Avian Tongue - Anatomy & Physiology
The size and structure of the avian tongue varies between species. It is related to functional requirements.
Structure and Function
The avian tongue is narrow, pointed and contains little intrinsic muscle. The enteroglossal bone is present consisting of bone and cartilage with medullary spaces containing red marrow. It is supported by the lingual process of the hyoid bone and rudimentary lingual muscles. It contains striated muscle fibres.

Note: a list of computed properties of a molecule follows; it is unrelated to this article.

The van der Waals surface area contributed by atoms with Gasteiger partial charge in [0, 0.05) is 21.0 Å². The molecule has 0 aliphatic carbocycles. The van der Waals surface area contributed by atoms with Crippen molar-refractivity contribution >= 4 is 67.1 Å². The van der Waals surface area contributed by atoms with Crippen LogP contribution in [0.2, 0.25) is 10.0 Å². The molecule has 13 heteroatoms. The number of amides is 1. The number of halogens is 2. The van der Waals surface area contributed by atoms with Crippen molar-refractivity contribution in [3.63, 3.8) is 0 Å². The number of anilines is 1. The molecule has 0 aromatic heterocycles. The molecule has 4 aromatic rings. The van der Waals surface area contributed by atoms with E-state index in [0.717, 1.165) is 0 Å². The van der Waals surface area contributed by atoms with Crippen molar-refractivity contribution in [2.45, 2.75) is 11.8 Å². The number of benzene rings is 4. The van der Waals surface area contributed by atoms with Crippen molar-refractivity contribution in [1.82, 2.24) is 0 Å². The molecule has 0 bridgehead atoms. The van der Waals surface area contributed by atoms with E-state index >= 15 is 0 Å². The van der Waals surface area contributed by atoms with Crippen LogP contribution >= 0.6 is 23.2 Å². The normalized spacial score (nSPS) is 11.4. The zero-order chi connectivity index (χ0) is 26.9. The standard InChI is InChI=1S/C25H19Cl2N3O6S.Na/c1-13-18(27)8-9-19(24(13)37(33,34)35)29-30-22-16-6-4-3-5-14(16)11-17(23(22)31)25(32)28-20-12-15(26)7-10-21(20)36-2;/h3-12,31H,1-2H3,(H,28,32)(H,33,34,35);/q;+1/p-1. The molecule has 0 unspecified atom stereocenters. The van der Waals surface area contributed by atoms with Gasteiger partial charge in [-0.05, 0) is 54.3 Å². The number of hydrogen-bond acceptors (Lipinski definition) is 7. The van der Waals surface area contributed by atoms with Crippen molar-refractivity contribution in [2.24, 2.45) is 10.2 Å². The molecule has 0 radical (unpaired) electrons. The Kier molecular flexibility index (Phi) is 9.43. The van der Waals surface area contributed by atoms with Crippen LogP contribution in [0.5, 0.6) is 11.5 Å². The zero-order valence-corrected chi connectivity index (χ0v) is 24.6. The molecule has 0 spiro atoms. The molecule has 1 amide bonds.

A few caudally directed horny papillae are present on the avian tongue. There is a thick stratified squamous epithelium. The tongue is keratinised and has mucoid glands, although has no taste buds. Lymphatic tissue is spread throughout the corium.
Parrots use their muscular tongue to lap water and to produce human sounds (see syrinx species differences).
Click here for tongue - Anatomy & Physiology.
|Avian Tongue - Anatomy & Physiology Learning Resources|
Test your knowledge using flashcard type questions
|Avian Alimentary Tract|
|WikiVet® Introduction - Help WikiVet - Report a Problem|